The AAA gives the Philbrook Museum in Tulsa a GEM. I wouldn’t.
The Philbrook is in a posh residential neighborhood because it was, at first, the home of an oilman. Waite and Genevieve Phillips built an elaborate 72 room mansion that was completed in 1927. They moved in and 11 years later relocated to Los Angeles. The Phillips didn’t return for the opening when their villa became the Philbrook Museum in 1939. I assume that when they moved they took their best art acquisitions with them. I would.
The Philbrook is strong in decorative and religious art and Native American pieces. Little of it was truly distinctive or attention-holding. Maybe their best stuff is in storage. I did rather admire an antique-looking papier-mache globe light fixture that was a da Vinci replica. There was a wildly overdone depiction of the Grand Canyon by Thomas Moran on one wall that was clearly intended to be attention-holding. I don’t know if it once belonged to the Waites. I don’t have a wall big enough to hang it. Would I own it if I did? I wouldn’t.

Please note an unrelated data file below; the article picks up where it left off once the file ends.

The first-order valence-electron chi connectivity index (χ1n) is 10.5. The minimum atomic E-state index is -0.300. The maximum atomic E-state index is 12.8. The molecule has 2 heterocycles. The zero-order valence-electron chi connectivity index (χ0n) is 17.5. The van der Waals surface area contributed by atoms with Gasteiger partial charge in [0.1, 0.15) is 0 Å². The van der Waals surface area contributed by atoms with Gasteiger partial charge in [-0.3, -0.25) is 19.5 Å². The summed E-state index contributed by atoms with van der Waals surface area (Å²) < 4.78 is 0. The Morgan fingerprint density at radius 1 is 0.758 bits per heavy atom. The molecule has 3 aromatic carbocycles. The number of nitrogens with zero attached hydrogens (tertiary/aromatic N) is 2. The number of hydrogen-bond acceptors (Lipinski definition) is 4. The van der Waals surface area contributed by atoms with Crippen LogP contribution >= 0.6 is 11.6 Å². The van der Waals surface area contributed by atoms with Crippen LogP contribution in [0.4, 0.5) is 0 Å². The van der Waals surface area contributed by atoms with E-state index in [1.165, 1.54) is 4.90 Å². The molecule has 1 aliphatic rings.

The eyes in one painting followed me eerily. We saw a floor that Mrs. Phillips bought from a Paris nightclub and installed for $626. One museum floor passed over a sunken tub. A rather garish stained glass window depicting Dante’s Inferno was up a grand but mansion-typical staircase as were some tapestries. Would I take them down and store them if I could? I would.
Our guide ended the tour in a small African Gallery. On one wall was the mask of a woman. It was from Gabon. The description of it noted that it represented an ideal image of womanhood. Would I return to the Philbrook to see it again? I wouldn’t.
But I would definitely return to Tulsa’s Gilcrease Museum.